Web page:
Before we meet Phoebe, Holden’s side of the story is all we’ve been given. He implies that he is the only noble character in a world of superficial and phony adults, and we must take him at his word. There seems to be a simple dichotomy between the sweet world of childhood innocence, where Holden wants to stay, and the cruel world of shallow adult hypocrisy, where he’s afraid to go. But Phoebe complicates his narrative. Instead of sympathizing with Holden’s refusal to grow up, she becomes angry with him. Despite being six years younger than her brother, Phoebe understands that growing up is a necessary process; she also understands that Holden’s refusal to mature reveals less about the outside world than it does about himself. Next to Phoebe, Holden’s stunted emotional maturity and stubborn outlook seem less charming and more foolish. Phoebe, then, serves as a guide and surrogate for the audience. Because she knows her brother better than we do, we trust her judgments about him. Our allegiance to the narrator weakens slightly once we hear her side of the story.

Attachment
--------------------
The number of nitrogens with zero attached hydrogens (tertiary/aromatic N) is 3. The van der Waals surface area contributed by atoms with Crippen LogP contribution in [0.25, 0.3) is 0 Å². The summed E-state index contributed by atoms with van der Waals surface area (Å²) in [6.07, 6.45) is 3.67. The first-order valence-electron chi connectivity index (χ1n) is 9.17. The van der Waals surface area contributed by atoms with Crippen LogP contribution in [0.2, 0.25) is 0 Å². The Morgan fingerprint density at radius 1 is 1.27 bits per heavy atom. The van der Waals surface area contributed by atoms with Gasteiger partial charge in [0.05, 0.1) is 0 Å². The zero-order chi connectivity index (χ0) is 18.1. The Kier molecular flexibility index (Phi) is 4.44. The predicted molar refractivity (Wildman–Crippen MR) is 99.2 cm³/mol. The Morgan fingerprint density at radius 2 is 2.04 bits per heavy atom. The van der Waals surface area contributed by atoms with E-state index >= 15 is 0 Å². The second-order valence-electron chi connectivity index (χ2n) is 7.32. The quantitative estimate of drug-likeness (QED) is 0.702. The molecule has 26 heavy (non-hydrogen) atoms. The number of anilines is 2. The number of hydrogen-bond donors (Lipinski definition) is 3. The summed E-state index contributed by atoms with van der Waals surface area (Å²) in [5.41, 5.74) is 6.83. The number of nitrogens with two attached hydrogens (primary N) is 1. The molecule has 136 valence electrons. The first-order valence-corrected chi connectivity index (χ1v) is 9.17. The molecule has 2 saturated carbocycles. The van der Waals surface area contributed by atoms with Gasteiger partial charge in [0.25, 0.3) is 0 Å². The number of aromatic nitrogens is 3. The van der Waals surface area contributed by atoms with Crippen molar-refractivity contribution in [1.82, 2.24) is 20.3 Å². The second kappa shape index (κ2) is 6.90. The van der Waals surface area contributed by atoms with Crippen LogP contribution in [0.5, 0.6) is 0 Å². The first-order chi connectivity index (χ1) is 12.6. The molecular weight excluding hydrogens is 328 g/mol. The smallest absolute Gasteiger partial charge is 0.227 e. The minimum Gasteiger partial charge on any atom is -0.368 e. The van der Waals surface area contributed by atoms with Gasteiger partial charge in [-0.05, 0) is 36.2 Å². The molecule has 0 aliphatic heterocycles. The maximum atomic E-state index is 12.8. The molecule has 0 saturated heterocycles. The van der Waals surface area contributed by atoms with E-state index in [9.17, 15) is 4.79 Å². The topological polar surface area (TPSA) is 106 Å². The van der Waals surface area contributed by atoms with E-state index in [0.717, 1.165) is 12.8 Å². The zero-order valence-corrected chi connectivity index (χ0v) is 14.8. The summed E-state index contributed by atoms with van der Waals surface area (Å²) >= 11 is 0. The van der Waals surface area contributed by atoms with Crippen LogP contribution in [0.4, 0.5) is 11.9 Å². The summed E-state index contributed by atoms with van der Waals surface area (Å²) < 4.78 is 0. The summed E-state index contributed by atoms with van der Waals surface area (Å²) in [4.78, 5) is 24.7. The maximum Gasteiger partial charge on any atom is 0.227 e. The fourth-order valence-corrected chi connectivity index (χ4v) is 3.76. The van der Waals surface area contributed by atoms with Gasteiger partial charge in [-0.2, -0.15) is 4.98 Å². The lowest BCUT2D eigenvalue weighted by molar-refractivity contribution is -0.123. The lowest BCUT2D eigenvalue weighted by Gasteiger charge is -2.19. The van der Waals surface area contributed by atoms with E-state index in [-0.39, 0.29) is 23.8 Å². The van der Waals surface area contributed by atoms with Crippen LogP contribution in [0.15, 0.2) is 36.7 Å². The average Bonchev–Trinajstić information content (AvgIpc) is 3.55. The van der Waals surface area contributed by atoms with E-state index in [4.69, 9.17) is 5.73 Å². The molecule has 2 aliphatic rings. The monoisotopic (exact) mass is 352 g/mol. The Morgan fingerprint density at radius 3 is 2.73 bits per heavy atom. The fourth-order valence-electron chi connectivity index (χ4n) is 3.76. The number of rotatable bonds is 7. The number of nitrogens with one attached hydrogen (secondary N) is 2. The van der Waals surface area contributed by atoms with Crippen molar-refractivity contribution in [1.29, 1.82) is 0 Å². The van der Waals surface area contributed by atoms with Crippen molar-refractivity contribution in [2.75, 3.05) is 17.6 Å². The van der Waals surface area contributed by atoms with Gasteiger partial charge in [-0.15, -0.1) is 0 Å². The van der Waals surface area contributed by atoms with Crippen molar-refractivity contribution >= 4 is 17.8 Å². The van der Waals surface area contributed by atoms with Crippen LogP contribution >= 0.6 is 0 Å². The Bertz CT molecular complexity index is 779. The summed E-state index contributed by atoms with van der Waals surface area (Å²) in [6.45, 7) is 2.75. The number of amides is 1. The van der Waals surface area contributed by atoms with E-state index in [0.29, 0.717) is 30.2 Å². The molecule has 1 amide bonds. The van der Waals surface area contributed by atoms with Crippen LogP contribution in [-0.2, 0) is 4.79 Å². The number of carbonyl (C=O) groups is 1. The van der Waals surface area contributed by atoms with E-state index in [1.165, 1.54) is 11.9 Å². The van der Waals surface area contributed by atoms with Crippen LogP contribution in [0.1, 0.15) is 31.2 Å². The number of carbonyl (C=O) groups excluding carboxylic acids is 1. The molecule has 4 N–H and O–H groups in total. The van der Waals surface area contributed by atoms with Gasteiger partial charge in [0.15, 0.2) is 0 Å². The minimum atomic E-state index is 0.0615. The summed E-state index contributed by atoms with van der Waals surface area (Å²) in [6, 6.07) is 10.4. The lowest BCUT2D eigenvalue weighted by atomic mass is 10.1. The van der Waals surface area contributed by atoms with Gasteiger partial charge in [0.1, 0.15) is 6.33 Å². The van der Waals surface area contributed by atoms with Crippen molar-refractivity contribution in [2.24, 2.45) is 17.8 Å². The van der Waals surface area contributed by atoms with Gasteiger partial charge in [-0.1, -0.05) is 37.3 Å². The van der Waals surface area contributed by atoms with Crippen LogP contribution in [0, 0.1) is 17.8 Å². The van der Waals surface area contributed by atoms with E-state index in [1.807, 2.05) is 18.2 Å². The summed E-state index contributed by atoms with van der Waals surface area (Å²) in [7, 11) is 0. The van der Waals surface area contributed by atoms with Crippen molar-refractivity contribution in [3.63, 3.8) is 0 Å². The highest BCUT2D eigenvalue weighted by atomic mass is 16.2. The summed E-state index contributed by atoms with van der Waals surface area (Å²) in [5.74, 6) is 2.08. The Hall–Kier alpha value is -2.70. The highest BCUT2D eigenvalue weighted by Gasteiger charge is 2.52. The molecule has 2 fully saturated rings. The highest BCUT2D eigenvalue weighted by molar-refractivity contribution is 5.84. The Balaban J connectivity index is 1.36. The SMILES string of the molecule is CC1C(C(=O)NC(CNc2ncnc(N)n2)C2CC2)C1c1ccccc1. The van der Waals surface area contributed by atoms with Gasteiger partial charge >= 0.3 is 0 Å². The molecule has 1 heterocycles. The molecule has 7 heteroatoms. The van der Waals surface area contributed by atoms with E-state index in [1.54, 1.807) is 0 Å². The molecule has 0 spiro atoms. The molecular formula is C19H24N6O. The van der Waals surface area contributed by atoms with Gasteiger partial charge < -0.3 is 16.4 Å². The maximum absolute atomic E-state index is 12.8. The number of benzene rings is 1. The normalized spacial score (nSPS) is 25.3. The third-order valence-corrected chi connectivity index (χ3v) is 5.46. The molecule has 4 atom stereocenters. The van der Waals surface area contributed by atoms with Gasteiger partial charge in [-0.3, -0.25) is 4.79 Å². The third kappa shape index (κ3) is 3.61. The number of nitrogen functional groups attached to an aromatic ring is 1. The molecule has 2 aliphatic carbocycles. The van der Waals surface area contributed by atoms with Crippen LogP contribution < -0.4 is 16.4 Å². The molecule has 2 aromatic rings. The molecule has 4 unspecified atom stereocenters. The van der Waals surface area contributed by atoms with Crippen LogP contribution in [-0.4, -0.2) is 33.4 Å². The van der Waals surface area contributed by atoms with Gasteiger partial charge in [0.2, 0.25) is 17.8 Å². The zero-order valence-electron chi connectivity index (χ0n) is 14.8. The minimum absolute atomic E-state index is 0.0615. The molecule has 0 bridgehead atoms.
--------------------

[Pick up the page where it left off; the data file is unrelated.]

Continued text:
Phoebe makes Holden’s picture of childhood—of children romping through a field of rye—seem oversimplified, an idealized fantasy. Phoebe’s character challenges Holden’s view of the world: she is a child, but she does not fit into Holden’s romanticized vision of childlike innocence. Although she never explicitly states it, Phoebe seems to realize that Holden’s bitterness toward the rest of the world is really bitterness toward himself. She sees that he is a deeply sad, insecure young man who needs love and support. At the end of the book, when she shows up at the museum and demands to come with him, she seems not so much to need Holden as to understand that he needs her.